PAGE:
that backward step

August 9th, 2011

I remember her voice, her self-introduction, so needless and formal, on the answering machine. “Karen, this is your Mom.” I listened quickly, so I wouldn’t hear what I was hearing. How long had she been announcing herself to me that way? All along? Not to disturb, not to impose, not to assume any rank or power in my all-together independent world? Mother to mother, I could recognize something now in the subtle way she stepped back and let go, even on an answering machine. Just love. — Momma Zen

On Friday my daughter turns 12. These are the days of the backward step. I do a lot of stepping back — out of her way, off of her back, to the other side of a newly closed door — but it’s still not enough. Give me a little more time, baby, to learn to let you go.

Today someone said to me, “It seems like only yesterday.”

“Not really,” I said. “It seems like forever.”

Love.

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10 Comments »

  1. I love this entry.

    My eldest daughter is growing up and it hit me square in the face a couple of weeks ago. I wrote a blog about it yesterday, too.

    It is tough. I cannot imagine her to be 12. Or her sister. Or her other sister. Sigh….

    Thank you for your writing.

    Comment by Meghan — August 9, 2011 @ 4:50 pm

  2. Working with sixth graders sometimes feels like I’m taking a spin on Mr. Toad’s Wild Ride. I know they really do want me to pay attention, to notice, even though they are giving that leave-me-alone vibe. Each child is so unique. Making positive connections with each student is both challenging and rewarding. Occasionally I have my seat belt on, safety bar locked and hands in the air! Georgia is one fortunate girl. Happy Birthday!

    Comment by Jane — August 9, 2011 @ 9:03 pm

  3. I keep remembering something my nephew said four years ago, when he was five: “Backward is the new forward.” These are definitely those days.

    Comment by Jena — August 10, 2011 @ 2:23 am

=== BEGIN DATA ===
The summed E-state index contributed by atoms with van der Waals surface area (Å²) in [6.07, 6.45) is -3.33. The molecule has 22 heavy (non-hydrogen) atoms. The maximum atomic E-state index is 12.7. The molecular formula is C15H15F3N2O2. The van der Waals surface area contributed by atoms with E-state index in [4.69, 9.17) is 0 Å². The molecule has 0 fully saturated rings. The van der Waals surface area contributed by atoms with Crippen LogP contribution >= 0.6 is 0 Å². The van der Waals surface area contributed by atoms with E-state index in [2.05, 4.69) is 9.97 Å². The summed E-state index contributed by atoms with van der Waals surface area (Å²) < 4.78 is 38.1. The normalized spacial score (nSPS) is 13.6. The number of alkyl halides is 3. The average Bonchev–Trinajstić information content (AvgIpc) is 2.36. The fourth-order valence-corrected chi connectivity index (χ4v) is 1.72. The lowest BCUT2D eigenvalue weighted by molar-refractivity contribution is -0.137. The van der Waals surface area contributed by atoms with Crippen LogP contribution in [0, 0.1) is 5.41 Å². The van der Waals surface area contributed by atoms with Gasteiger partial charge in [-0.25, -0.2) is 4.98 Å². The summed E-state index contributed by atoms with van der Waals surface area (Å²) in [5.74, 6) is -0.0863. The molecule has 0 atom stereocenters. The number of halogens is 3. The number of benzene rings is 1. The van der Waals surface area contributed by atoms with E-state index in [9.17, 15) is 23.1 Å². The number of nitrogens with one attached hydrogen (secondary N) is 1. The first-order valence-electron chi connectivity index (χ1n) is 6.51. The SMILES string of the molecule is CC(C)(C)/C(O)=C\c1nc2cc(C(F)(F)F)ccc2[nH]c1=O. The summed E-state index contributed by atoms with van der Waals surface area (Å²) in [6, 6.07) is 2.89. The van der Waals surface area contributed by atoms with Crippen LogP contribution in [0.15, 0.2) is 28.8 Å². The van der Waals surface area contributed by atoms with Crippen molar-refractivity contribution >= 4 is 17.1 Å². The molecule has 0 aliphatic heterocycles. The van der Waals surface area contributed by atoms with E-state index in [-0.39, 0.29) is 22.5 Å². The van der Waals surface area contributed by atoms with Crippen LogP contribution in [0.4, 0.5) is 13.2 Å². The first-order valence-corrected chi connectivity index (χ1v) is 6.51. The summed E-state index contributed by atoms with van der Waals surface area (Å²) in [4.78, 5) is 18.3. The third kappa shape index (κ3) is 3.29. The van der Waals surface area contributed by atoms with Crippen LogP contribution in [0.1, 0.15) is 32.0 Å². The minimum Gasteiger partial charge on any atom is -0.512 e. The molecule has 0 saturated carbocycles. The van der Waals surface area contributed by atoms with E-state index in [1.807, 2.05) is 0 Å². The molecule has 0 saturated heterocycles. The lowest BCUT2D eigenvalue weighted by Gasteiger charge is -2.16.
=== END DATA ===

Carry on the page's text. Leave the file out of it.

4. Very tenuous business ‘letting go’ must be. The fact that some people are aware of the process at all, makes for a comforting outcome. I don’t envy you one little bit! I guess it’s a balancing act of sorts.

    Comment by Jim Cuvelier — August 10, 2011 @ 4:40 am

  5. Oh yes. My sweet boy will be 14 in a couple of weeks. He is shaving! I am lucky to spend time around my grand niece who is 7 months old. I cannot see her without seeing my son at that age. It’s both a lovely reminder of his babyhood and a shocking realization–that boy is long gone. He is still a sweet, cuddly soul and I try to soak up every minute of it. I hear that Sting song, “If you love somebody, set them free,” and think Wow. Easier said than done!

    Comment by Robin — August 10, 2011 @ 9:02 am

  6. This has been a theme in my life over the last 3 years. I can lose my breath on when I recognize the normal pregression of the letting go. It’s good, but a intense experience. Love to you as you learn how to let go-little by little.

    Comment by brigid — August 10, 2011 @ 9:56 am

  7. Oh yes…the back step. And the art of doing it gracefully!
    – it does get easier with practice.

    Comment by Kara — August 10, 2011 @ 12:37 pm

  8. Comment by denise — August 11, 2011 @ 9:01 am

  9. happy birthday to georgia, and happy mother’s day to you. yes, a little more time…and yes, always love.

    Comment by melissa — August 12, 2011 @ 4:03 am

  10. I always wanted to be a mother. I remember daydreaming about it when I was a little girl. I never knew how much “letting go” was involved. It’s certainly a challenge for me. Happy Birthday to your daughter! 🙂

    Comment by Kristal — August 14, 2011 @ 5:39 pm

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